The Matrix, Simulacra and Simulation
Some believe the idea of simulation in the movie is related to Jean Baudrillard’s notion of simulation (in his book Simulacra and Simulation), especially because it was cinematically alluded to in the movie itself.
However, the two are very different in term of their nature and may be difficult to correlate. The simulation in the movie refers to the AI-induced computer simulation (i.e., a non-existent false reality) for humans. On the other hand, (my take on) Baudrillard’s notion of simulation refers to the contemporary media exposing us to endless copies of a problematic reality matrix.
Baudrillard points out and attempts to explain the cultural and philosophical crisis of our time - individual’s self-identity crisis and lacking life’s meaning. He claims that the problem stems from our synchronic meaning of signs (e.g., words) which is intra-contextual and self-referential. “Synchronic definition” refers to defining words, sentences and paragraphs in relation to one another (without an external [i.e., real] referent) and forming a tightly-knit coherent game of signs. This makes it possible for the media to play with signs and values and govern our lives more than anything real and concrete.
The term “simulacra” can refer to the tendency to distort the reality/truth so that it appears more accurate than the original; for example, a deliberate disproportional copying of a (ground level) statue that will be located 5 feet up. It can also be used to refer to downplaying the reliable input of the senses (i.e., the real) and resorting to the constructs of language and reason to arrive at a distorted copy of reality.
For Baudrillard, “simulacra” refers to ‘copies that depict things that either had no original, or that no longer refer to an original.’ He claims that contemporary society has become so saturated with these simulacra that all meaning has become meaningless by being infinitely mutable – it’s as if anything can mean and be anything. Baudrillard defines “simulation” as ‘the imitation of the operation of this type of process or system.’ He claims our contemporary society has replaced all reality and meaning with interplay of symbols and signs (without an external [i.e., real] referent) to the point that human experience has become but a simulation of reality.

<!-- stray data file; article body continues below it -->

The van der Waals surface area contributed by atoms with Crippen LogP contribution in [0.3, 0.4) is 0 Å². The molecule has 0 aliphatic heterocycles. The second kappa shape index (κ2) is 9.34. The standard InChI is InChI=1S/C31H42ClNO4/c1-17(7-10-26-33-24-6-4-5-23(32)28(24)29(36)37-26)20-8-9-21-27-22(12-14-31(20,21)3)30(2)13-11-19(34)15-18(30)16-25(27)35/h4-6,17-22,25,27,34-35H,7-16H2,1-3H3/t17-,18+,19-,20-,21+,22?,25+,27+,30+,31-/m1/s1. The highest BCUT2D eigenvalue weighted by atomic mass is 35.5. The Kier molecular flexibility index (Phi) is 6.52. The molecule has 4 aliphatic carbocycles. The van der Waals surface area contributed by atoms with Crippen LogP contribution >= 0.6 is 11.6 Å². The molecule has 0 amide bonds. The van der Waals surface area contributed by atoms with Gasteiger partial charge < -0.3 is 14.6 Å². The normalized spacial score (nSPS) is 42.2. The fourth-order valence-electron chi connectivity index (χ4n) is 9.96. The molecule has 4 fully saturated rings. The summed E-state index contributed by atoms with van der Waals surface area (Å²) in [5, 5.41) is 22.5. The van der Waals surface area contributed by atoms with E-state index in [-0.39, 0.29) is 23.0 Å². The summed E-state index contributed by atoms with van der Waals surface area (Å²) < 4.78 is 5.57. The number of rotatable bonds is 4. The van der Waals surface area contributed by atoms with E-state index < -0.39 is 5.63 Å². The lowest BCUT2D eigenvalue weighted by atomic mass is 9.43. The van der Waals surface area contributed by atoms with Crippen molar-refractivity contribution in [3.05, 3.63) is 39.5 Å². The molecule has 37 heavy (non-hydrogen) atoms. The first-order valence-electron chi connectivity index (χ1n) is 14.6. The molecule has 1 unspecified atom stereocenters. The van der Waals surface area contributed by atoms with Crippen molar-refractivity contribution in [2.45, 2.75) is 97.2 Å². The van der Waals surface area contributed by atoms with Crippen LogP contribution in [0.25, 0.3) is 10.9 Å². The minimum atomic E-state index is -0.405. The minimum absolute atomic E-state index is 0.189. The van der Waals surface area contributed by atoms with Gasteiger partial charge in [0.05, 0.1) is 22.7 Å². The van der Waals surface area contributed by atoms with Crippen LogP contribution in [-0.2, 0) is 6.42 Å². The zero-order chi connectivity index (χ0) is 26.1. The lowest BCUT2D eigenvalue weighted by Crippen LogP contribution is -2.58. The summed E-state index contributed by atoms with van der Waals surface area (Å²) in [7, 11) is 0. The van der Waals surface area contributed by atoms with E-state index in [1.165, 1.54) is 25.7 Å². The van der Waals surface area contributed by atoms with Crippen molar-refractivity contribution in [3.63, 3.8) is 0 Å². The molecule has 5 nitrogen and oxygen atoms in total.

Baudrillard also speaks of an object’s sign value overtaking its use value, exchange value and symbolic value. Object’s sign value may be associated with prestige, status, happiness, etc. In our contemporary society, an object is no longer just an object that has a use value vis-a-via human needs, as might be in a society very different from ours. And it’s not just about shoe design and shoe-making technology being different. For example, a person wearing the latest designer dress shoes would tells us that the person is a business type who studied business or business-related discipline in university, has a relatively high income, lives in an upscale housing, drives an upscale car, successful in life, happy, etc.
But if we are to ask: Where do all these interconnected ideas come from? Who decided on this kind of reality matrix? Baudrillard would say we ultimately get it from the media. Our media may reflect our reality but it also simulates (keep repeating) it and reinforces it. This repeated system of perception, value and belief become so true and real that people don’t question any of it anymore – and say that’s just reality.
But, should it be reality? Why should it be like that? Did/should we have any say in that? Have we all become prisoners in Plato’s Cave - believing that shadows (of the objects cast on the back wall) are real, and that’s all there is to life? Would life have any meaning if all media suddenly disappeared; or could that afford an opportunity for us to create life’s meaning on our own terms?